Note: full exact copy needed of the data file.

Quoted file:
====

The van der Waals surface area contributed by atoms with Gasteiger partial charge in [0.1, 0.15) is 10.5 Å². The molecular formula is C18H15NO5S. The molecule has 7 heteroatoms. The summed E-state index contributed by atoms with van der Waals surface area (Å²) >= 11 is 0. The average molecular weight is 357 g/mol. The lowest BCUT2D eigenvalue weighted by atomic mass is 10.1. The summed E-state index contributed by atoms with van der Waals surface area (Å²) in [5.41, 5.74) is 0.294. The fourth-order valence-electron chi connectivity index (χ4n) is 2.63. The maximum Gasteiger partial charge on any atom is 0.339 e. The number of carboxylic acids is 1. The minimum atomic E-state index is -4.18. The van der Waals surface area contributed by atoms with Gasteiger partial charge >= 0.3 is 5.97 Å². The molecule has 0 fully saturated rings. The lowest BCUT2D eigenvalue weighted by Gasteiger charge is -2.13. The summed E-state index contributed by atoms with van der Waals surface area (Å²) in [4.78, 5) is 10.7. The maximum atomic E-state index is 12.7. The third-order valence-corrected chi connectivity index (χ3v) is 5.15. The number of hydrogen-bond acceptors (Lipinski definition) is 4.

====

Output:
The van der Waals surface area contributed by atoms with Gasteiger partial charge in [0.1, 0.15) is 10.5 Å². The molecular formula is C18H15NO5S. The molecule has 7 heteroatoms. The summed E-state index contributed by atoms with van der Waals surface area (Å²) >= 11 is 0. The average molecular weight is 357 g/mol. The lowest BCUT2D eigenvalue weighted by atomic mass is 10.1. The summed E-state index contributed by atoms with van der Waals surface area (Å²) in [5.41, 5.74) is 0.294. The fourth-order valence-electron chi connectivity index (χ4n) is 2.63. The maximum Gasteiger partial charge on any atom is 0.339 e. The number of carboxylic acids is 1. The minimum atomic E-state index is -4.18. The van der Waals surface area contributed by atoms with Gasteiger partial charge >= 0.3 is 5.97 Å². The molecule has 0 fully saturated rings. The lowest BCUT2D eigenvalue weighted by Gasteiger charge is -2.13. The summed E-state index contributed by atoms with van der Waals surface area (Å²) in [4.78, 5) is 10.7. The maximum atomic E-state index is 12.7. The third-order valence-corrected chi connectivity index (χ3v) is 5.15. The number of hydrogen-bond acceptors (Lipinski definition) is 4.